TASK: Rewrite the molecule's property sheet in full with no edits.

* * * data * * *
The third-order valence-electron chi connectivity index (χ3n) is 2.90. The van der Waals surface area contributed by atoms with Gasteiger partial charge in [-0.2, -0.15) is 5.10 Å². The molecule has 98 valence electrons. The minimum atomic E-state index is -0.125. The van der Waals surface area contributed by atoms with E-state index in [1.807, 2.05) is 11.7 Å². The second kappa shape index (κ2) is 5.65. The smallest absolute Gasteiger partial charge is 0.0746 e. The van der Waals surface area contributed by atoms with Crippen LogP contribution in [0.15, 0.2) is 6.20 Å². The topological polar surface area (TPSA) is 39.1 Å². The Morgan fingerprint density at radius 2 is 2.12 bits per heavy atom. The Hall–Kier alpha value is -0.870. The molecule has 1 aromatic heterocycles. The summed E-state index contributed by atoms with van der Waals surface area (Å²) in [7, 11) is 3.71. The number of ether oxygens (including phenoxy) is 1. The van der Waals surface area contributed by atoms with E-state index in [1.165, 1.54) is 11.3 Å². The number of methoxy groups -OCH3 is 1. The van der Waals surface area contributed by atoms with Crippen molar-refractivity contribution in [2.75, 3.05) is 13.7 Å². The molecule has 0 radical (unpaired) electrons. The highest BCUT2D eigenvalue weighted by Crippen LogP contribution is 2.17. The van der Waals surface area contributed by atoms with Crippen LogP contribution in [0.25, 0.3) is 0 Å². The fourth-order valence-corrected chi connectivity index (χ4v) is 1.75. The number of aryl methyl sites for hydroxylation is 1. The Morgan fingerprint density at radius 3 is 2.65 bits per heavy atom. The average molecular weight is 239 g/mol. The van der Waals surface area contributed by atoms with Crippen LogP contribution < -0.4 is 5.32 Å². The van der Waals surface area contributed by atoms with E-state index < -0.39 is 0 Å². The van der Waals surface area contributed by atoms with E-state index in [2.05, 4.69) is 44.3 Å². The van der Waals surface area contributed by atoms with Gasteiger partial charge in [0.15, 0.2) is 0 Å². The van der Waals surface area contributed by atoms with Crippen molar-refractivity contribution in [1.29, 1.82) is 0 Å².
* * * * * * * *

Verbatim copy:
The third-order valence-electron chi connectivity index (χ3n) is 2.90. The van der Waals surface area contributed by atoms with Gasteiger partial charge in [-0.2, -0.15) is 5.10 Å². The molecule has 98 valence electrons. The minimum atomic E-state index is -0.125. The van der Waals surface area contributed by atoms with E-state index in [1.807, 2.05) is 11.7 Å². The second kappa shape index (κ2) is 5.65. The smallest absolute Gasteiger partial charge is 0.0746 e. The van der Waals surface area contributed by atoms with Crippen LogP contribution in [0.15, 0.2) is 6.20 Å². The topological polar surface area (TPSA) is 39.1 Å². The Morgan fingerprint density at radius 2 is 2.12 bits per heavy atom. The Hall–Kier alpha value is -0.870. The molecule has 1 aromatic heterocycles. The summed E-state index contributed by atoms with van der Waals surface area (Å²) in [7, 11) is 3.71. The number of ether oxygens (including phenoxy) is 1. The van der Waals surface area contributed by atoms with E-state index in [1.165, 1.54) is 11.3 Å². The number of methoxy groups -OCH3 is 1. The van der Waals surface area contributed by atoms with Crippen molar-refractivity contribution in [2.75, 3.05) is 13.7 Å². The molecule has 0 radical (unpaired) electrons. The highest BCUT2D eigenvalue weighted by Crippen LogP contribution is 2.17. The van der Waals surface area contributed by atoms with Crippen LogP contribution in [0.25, 0.3) is 0 Å². The fourth-order valence-corrected chi connectivity index (χ4v) is 1.75. The number of aryl methyl sites for hydroxylation is 1. The Morgan fingerprint density at radius 3 is 2.65 bits per heavy atom. The average molecular weight is 239 g/mol. The van der Waals surface area contributed by atoms with Crippen LogP contribution < -0.4 is 5.32 Å². The van der Waals surface area contributed by atoms with E-state index < -0.39 is 0 Å². The van der Waals surface area contributed by atoms with E-state index in [2.05, 4.69) is 44.3 Å². The van der Waals surface area contributed by atoms with Gasteiger partial charge in [0.15, 0.2) is 0 Å². The van der Waals surface area contributed by atoms with Crippen molar-refractivity contribution in [1.29, 1.82) is 0 Å².